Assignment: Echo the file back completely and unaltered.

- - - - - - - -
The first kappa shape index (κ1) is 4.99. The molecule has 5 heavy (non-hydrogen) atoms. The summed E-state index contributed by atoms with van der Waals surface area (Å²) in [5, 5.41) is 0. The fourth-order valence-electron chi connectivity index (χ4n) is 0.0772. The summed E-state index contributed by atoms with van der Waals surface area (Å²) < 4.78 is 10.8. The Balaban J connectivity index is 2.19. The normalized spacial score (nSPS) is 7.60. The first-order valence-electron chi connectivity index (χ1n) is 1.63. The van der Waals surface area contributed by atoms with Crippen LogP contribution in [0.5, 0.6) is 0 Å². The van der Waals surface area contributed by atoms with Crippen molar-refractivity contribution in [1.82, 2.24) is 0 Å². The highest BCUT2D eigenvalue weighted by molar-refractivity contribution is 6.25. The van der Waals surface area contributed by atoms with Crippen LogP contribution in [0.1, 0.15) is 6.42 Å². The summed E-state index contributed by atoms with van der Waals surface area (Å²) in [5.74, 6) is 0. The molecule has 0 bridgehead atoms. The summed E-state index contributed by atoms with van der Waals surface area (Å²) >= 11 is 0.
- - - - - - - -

The first kappa shape index (κ1) is 4.99. The molecule has 5 heavy (non-hydrogen) atoms. The summed E-state index contributed by atoms with van der Waals surface area (Å²) in [5, 5.41) is 0. The fourth-order valence-electron chi connectivity index (χ4n) is 0.0772. The summed E-state index contributed by atoms with van der Waals surface area (Å²) < 4.78 is 10.8. The Balaban J connectivity index is 2.19. The normalized spacial score (nSPS) is 7.60. The first-order valence-electron chi connectivity index (χ1n) is 1.63. The van der Waals surface area contributed by atoms with Crippen LogP contribution in [0.5, 0.6) is 0 Å². The van der Waals surface area contributed by atoms with Crippen molar-refractivity contribution in [1.82, 2.24) is 0 Å². The highest BCUT2D eigenvalue weighted by molar-refractivity contribution is 6.25. The van der Waals surface area contributed by atoms with Crippen LogP contribution in [0.1, 0.15) is 6.42 Å². The summed E-state index contributed by atoms with van der Waals surface area (Å²) in [5.74, 6) is 0. The molecule has 0 bridgehead atoms. The summed E-state index contributed by atoms with van der Waals surface area (Å²) >= 11 is 0.